What are war crimes? 3 essential readings on the atrocities in Ukraine and the likelihood of prosecuting Putin | Columnists


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Amy Lieberman, The Conversation

(THE CONVERSATION) Russian troops withdrew from Kyiv and the nearby town of Bucha in early April 2022, and new horrors of their occupation have come to light.

Ukrainian forces recovered the bodies of at least 410 civilians, including those killed with their hands and feet tied behind their backs and shot in the head. There would have been bodies of women raped and burned, and bodies of children who were not spared either.

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In response, President Joe Biden said Russian President Vladimir Putin should face war crimes charges for the reported mass murder. He called Putin a “war criminal”, but refrained from calling the Bucha massacre a genocide.

Ukrainian President Volodymyr Zelenskyy, however, said on April 3 that the dead were indeed victims of genocide – “the elimination of the whole nation and people”.

War crimes and genocide, while sometimes occurring at the same time, are distinct in international law, several scholars recently explained in The Conversation.

Here are three recent articles that dive into the complex question of what constitutes war crimes — and why Putin is unlikely to face real and imminent consequences.

War crimes fall under the broad umbrella of international law, which is based on agreements between countries regarding the conduct of war and peace. International law in this area is rarely easy to apply.

According to Shelley Inglis, an expert in human rights and international law, war crimes generally refer to “excessive destruction, suffering and civilian loss”.

“Rape, torture, forced displacement and other actions may also constitute war crimes,” writes Inglis.

Russia has a long history of war crimes, Inglis says — mostly direct attacks on civilians during the Syrian war, as well as during the conflicts in Georgia and Crimea.

2. Is Putin committing war crimes or genocide in Ukraine?

There is clear evidence that Russia is committing war crimes by directly attacking and killing civilians, according to human rights and genocide scholar Alexander Hinton.

Since Russia invaded Ukraine on February 24, 2022, Russian forces have killed at least 1,417 civilians and injured 2,038, according to United Nations estimates.

There are warning signs that Russia is also committing genocide — “acts committed with intent to destroy, in whole or in part, a national, ethnical, racial, or religious group,” Hinton writes.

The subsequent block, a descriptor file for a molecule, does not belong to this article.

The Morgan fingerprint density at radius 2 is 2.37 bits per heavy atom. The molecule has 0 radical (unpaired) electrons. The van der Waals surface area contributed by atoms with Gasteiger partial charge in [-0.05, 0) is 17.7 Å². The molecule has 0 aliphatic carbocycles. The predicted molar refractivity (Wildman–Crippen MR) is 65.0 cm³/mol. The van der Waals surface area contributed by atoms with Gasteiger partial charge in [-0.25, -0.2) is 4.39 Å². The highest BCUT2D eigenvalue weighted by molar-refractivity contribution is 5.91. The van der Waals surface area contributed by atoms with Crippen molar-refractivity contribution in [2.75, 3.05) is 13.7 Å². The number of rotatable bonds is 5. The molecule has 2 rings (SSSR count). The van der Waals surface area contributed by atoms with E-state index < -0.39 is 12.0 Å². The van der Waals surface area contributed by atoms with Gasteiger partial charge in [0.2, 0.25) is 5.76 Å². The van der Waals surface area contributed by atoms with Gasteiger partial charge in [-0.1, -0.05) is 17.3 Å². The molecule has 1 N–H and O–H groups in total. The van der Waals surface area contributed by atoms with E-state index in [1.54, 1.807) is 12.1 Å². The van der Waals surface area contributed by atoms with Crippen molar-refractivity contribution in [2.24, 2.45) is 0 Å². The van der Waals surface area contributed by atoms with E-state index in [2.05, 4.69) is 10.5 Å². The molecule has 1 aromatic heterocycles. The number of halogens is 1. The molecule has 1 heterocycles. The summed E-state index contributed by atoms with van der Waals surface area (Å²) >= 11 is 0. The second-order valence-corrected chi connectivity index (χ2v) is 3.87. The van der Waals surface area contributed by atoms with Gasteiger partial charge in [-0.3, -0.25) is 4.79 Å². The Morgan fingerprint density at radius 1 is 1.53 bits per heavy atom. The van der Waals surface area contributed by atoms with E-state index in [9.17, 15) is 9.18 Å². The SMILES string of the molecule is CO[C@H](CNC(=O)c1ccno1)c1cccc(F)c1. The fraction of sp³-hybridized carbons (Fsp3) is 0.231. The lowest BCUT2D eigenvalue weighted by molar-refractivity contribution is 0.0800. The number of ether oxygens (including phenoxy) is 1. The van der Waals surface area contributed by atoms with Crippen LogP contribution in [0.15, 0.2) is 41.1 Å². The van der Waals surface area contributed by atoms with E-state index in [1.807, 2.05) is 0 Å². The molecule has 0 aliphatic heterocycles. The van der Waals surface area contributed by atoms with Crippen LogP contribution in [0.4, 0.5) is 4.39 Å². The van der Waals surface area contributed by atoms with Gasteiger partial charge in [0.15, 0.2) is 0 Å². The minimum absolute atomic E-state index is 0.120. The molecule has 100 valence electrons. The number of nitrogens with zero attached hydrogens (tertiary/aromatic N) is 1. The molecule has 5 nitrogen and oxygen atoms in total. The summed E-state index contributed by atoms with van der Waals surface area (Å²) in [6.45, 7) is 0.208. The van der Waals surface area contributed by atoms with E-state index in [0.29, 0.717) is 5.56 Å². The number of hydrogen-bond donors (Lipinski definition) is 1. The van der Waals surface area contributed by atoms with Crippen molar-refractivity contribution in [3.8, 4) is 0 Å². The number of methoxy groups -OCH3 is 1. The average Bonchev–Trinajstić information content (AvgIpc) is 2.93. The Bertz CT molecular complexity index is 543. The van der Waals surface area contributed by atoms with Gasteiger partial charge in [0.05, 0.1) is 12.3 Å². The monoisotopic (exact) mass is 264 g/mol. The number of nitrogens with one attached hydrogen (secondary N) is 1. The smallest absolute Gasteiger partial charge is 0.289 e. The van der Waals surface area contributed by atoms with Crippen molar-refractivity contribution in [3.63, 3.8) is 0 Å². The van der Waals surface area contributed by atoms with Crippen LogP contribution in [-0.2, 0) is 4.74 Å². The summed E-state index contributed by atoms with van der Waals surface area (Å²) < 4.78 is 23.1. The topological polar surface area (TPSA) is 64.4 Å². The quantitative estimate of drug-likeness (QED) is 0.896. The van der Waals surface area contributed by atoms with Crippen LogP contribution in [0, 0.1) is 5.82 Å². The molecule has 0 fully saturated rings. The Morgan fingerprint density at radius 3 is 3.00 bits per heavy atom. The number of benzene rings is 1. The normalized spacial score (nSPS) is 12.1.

A predictor of genocide is a story of massive human rights violations, which Russia did. Other signs include political upheaval in the country and the use of propaganda to demonize people and justify potential genocide. Russia also meets these criteria.

“Has Russia committed acts of genocide? Russia targeted and killed civilians and reportedly forcibly deported hundreds of thousands of Ukrainians, including children, to Russia. He bombed a maternity hospital,” Hinton writes.

“There is a significant risk that Russia will commit genocide in Ukraine. It is possible that a genocide has already begun.

3. Will Putin be punished for committing war crimes?

Putin is unlikely to be imprisoned or ousted from power due to war crimes in Ukraine.

There are three main international legal bodies – the International Court of Justice, the International Criminal Court and the special international war tribunals – which are designed to consider international war crimes cases. These courts have tried and convicted political leaders as war criminals in the past, including Charles Taylor, former President of Liberia.

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“But it can be incredibly difficult and time-consuming” to hold people accountable through these systems, write political scientists Joseph Wright and Abel Escribà-Folch.

“None of these three tools is likely to have much, if any, effect on Putin’s choices in Ukraine,” they say.

One important explanation for why a prosecution against Putin might not proceed is that the International Court of Justice focuses on state action, not individual leaders like Putin.

Another reason is that Russia is not a member of the International Criminal Court and does not respect its jurisdiction over the country. The court also lacks police forces and relies on other countries “to arrest the defendants and transfer them to The Hague for trial”.

“If Putin stays in power, it will probably never happen,” write Wright and Escribà-Folch.

There is, however, evidence that labeling Putin a war criminal or accusing him of war crimes could fail to stem attacks on civilians.

“Leaders who risk being punished once the conflict is over have an incentive to prolong the fighting. And a leader who presides over atrocities has a strong incentive to avoid leaving office, even if it means using increasingly brutal methods – and committing more atrocities – to stay in power,” say Wright and Escribà-Folch. .

This article is republished from The Conversation under a Creative Commons license. Read the original article here: https://theconversation.com/what-are-war-crimes-3-essential-reads-on-atrocities-in-ukraine-and-the-likelihood-of-prosecuting-putin-180639 .

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